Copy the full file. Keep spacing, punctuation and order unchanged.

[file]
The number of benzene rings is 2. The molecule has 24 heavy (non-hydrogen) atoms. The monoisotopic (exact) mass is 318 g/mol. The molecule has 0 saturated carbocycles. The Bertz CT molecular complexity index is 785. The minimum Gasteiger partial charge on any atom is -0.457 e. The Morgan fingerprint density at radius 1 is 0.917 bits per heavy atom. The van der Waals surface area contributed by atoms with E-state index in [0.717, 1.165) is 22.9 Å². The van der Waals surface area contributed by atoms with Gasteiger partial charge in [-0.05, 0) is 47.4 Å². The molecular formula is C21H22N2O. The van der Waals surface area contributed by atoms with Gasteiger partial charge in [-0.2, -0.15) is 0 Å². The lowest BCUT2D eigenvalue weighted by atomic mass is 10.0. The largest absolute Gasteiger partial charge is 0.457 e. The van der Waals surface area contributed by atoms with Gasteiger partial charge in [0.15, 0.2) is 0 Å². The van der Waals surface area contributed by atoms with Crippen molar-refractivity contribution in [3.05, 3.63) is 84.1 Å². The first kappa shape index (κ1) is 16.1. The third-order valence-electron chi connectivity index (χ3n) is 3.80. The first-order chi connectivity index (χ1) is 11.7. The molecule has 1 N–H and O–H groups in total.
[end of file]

The number of benzene rings is 2. The molecule has 24 heavy (non-hydrogen) atoms. The monoisotopic (exact) mass is 318 g/mol. The molecule has 0 saturated carbocycles. The Bertz CT molecular complexity index is 785. The minimum Gasteiger partial charge on any atom is -0.457 e. The Morgan fingerprint density at radius 1 is 0.917 bits per heavy atom. The van der Waals surface area contributed by atoms with E-state index in [0.717, 1.165) is 22.9 Å². The van der Waals surface area contributed by atoms with Gasteiger partial charge in [-0.05, 0) is 47.4 Å². The molecular formula is C21H22N2O. The van der Waals surface area contributed by atoms with Gasteiger partial charge in [-0.2, -0.15) is 0 Å². The lowest BCUT2D eigenvalue weighted by atomic mass is 10.0. The largest absolute Gasteiger partial charge is 0.457 e. The van der Waals surface area contributed by atoms with Gasteiger partial charge in [0.15, 0.2) is 0 Å². The van der Waals surface area contributed by atoms with Crippen molar-refractivity contribution in [3.05, 3.63) is 84.1 Å². The first kappa shape index (κ1) is 16.1. The third-order valence-electron chi connectivity index (χ3n) is 3.80. The first-order chi connectivity index (χ1) is 11.7. The molecule has 1 N–H and O–H groups in total.